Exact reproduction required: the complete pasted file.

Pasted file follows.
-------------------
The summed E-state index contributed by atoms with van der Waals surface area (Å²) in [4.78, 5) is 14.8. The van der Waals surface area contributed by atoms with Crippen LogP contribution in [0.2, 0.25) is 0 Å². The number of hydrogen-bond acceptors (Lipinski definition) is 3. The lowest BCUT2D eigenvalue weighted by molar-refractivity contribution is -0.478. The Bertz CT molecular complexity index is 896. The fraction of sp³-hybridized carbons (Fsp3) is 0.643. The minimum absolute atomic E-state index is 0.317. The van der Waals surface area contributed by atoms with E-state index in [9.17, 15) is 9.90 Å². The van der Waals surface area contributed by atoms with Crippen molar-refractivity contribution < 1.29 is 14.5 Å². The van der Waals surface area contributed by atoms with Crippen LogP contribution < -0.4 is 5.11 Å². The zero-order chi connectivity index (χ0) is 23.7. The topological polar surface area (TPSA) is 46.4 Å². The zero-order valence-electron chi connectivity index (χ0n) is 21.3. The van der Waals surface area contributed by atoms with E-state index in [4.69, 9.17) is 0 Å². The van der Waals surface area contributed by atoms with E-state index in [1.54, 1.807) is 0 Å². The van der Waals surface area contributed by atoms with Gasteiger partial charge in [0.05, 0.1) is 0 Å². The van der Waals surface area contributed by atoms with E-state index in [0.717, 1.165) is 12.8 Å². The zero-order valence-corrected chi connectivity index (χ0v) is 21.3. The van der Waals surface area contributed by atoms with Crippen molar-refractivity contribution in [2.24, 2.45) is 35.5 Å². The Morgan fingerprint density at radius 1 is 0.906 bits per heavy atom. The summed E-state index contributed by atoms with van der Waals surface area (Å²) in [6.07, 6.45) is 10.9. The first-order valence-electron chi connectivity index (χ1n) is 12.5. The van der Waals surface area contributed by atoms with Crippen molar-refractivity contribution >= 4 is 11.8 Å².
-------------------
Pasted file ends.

The summed E-state index contributed by atoms with van der Waals surface area (Å²) in [4.78, 5) is 14.8. The van der Waals surface area contributed by atoms with Crippen LogP contribution in [0.2, 0.25) is 0 Å². The number of hydrogen-bond acceptors (Lipinski definition) is 3. The lowest BCUT2D eigenvalue weighted by molar-refractivity contribution is -0.478. The Bertz CT molecular complexity index is 896. The fraction of sp³-hybridized carbons (Fsp3) is 0.643. The minimum absolute atomic E-state index is 0.317. The van der Waals surface area contributed by atoms with E-state index in [9.17, 15) is 9.90 Å². The van der Waals surface area contributed by atoms with Crippen molar-refractivity contribution < 1.29 is 14.5 Å². The van der Waals surface area contributed by atoms with Crippen LogP contribution < -0.4 is 5.11 Å². The zero-order chi connectivity index (χ0) is 23.7. The topological polar surface area (TPSA) is 46.4 Å². The zero-order valence-electron chi connectivity index (χ0n) is 21.3. The van der Waals surface area contributed by atoms with E-state index in [4.69, 9.17) is 0 Å². The van der Waals surface area contributed by atoms with E-state index in [1.54, 1.807) is 0 Å². The van der Waals surface area contributed by atoms with Gasteiger partial charge in [0.05, 0.1) is 0 Å². The van der Waals surface area contributed by atoms with E-state index in [0.717, 1.165) is 12.8 Å². The zero-order valence-corrected chi connectivity index (χ0v) is 21.3. The van der Waals surface area contributed by atoms with Crippen molar-refractivity contribution in [2.24, 2.45) is 35.5 Å². The Morgan fingerprint density at radius 1 is 0.906 bits per heavy atom. The summed E-state index contributed by atoms with van der Waals surface area (Å²) in [6.07, 6.45) is 10.9. The first-order valence-electron chi connectivity index (χ1n) is 12.5. The van der Waals surface area contributed by atoms with Crippen molar-refractivity contribution >= 4 is 11.8 Å².